2 December, 2020 | Reccy Guide
Amongst the hiking community, the Snowman Trek in Bhutan is the most popular adventure. In Bhutan, rules do not allow hiking beyond 6000 meters. The government of Bhutan has made this strict norm due to the treacherous terrain and unpredictable thunderstorms that the remote areas of the Kingdom experience. Aptly, Bhutan is also known as Druk Yul or the Land of Thunder Dragon.
Cleverly inventing a way to circumvent this rule, the Snowman trek, horizontally traverses a series of high mountain passes thus attracting adventurous folks. It is said that the traverse of Snowman trek is even more difficult than climbing Mt. Everest as the number of climbers that summit Mt. Everest is more than the hikers completing the Snowman terrain.
The trail of this trek runs along the border of Bhutan and Tibet, in the northern region. The trail crosses eleven passes of over 4500 meters and two of over 5000 meters. The route is not just a difficult hike, sustained trekking at high altitude offers its own challenges. The rewards of the trek are that it offers spellbinding views of the surrounding features. Breathtaking views of Jomolhari (7314 m), Masangang, Tiger Mountain (6840 m), Tsherimgang (6789 m), Kangbum (6526 m) and Jichu Drake (6989 m) peaks make it worthwhile to undertake this journey. Gangkar Puensum, one of the highest of the unclimbed peaks in the world, is a key attraction of this trek.
Traversing past a Yak in the Snowman Trek
The trek begins from the camps of Drukgyel Dzong after getting there by road from Paro. Drukgyel Dzong is an ancient ruin of a fortress that was constructed by Zhabdrung Ngawang Namgyal who ruled Bhutan in the 17th century. It’s primary purpose was to defend Bhutan from Tibetan and Mongolian invasions. If one were to decipher ‘Drukgyel Dzong’ it would be , Druk meaning Bhutan, gyel a term for victory, and Dzong is a word for fort, thus signifying the Bhutanese victory over multiple advisories of that period.
While traversing through the next few camps, the trail will take you through two very high passes: Shingchen La pass and Ganglakarchung pass at elevations of 5005m and 5120m, respectively. The highest point of the trek is ~5300m. On average, the hikers have to cover 17 km daily, in approximately 9 hours each day. En-route you will pass through high grazing meadows, overlooked by awesome snow-capped mountains. The local tour operators organize treks to the Base Camps of these mountains, which typically start from Paro. Local nomadic life and the ancient Bhutanese folk culture can be a blissful experience.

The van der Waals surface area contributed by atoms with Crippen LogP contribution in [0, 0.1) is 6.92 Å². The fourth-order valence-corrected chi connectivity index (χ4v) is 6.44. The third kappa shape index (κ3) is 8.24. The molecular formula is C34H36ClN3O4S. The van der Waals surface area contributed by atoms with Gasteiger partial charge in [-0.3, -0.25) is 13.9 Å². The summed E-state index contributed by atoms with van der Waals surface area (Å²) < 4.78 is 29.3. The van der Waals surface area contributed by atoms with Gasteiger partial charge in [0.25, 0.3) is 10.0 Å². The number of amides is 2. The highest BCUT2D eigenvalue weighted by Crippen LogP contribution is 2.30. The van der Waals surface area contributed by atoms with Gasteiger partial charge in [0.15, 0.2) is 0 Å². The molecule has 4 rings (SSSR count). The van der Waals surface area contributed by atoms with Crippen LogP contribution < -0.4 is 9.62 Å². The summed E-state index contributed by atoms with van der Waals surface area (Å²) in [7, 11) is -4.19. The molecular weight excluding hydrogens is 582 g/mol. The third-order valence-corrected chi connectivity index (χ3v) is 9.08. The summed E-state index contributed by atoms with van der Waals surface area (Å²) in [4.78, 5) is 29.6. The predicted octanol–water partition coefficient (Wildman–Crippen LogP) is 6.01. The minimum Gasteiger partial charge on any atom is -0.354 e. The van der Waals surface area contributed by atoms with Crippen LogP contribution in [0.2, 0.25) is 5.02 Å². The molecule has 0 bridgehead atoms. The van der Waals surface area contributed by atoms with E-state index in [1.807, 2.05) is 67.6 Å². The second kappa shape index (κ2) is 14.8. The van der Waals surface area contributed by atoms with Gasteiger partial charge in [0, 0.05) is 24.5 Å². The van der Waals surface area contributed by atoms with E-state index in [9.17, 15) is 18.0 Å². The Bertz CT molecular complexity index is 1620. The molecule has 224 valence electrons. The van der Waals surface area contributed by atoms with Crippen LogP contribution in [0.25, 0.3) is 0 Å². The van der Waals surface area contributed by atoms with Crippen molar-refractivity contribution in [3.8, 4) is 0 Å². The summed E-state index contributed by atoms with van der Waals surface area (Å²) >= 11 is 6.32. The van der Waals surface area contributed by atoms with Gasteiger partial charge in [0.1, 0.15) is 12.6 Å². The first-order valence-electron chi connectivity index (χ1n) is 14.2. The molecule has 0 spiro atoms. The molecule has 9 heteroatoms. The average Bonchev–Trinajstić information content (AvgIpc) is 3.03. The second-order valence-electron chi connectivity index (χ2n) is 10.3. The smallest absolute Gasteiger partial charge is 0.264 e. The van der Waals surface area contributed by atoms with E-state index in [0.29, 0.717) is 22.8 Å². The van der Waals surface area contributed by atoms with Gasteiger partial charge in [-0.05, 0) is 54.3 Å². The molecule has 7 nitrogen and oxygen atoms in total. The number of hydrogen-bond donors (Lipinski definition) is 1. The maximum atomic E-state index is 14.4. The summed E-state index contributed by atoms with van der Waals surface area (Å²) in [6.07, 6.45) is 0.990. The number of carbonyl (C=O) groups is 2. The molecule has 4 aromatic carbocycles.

Walking towards a high altitude pass in the Snowman Trek
There are multiple routes of Snowman Trek offered by different operators. In most of the routes, the trail goes across pristine lakes flanked by ethnic villages. These include the Green lake, Oomta lake, and many other unnamed lakes. Passing through and camping at rustic and secluded places like Laya, Linghshi, Jangothang is an experiential journey as you learn more about the local culture and the Bhutanese variance of Buddhism. The trail passes yak herders’ camps and secluded settlements of farmers and locals. It is only through the Snowman trek that the trekkers can access Lunana, the remotest region of Bhutan.
The Snowman trek will take you through the trail of Paro Chu river valley, one of the remotest valleys in Bhutan. The road crosses old monasteries, ancient natives, ruins, shepherds with their sheep, rhododendron forests and many more interesting features that make the Snowman trek a unique experience. The route projects a quaint Bhutanese topography that is seemingly unchanged for hundreds of years. Preserving its original charm, culture and regional history, Bhutan symbolizes and breathes an air of purity and integrity. The trek showcases exotic flora and fauna, which comprise blue pine, juniper, bearded vultures, Himalayan Griffon among others. The region is also well-known for Himalayan Blue Sheep. Do not miss out on spotting one!
The trail ends at the Sephu campsite, from where you will drive to Punakha town. Punakha is also popular for the 17th century in Dzong, attracting tourists. From Punakha, you drive on to Paro, completing the revered loop of the trek.
The duration of Snowman trek varies from 27 to 31 days, depending on the organizers some of whom cover Thimphu in their itinerary, too. Exploring the Bhutanese capital, Thimphu is also highly recommended, especially if you have spare time while acclimatizing.
Despite knowing that this is a challenging trek, a few adventurers have tried over-ambitiously, to complete in a fewer number of days than recommended. There have thus been incidents of trekkers suffering acute mountain illness on the Snowman trek
Being as it may, in less than a month, the Snowman trek has the potential to deliver immeasurable memories of Bhutanese life and existence, hardly ever possible in that period if done in any other manner.
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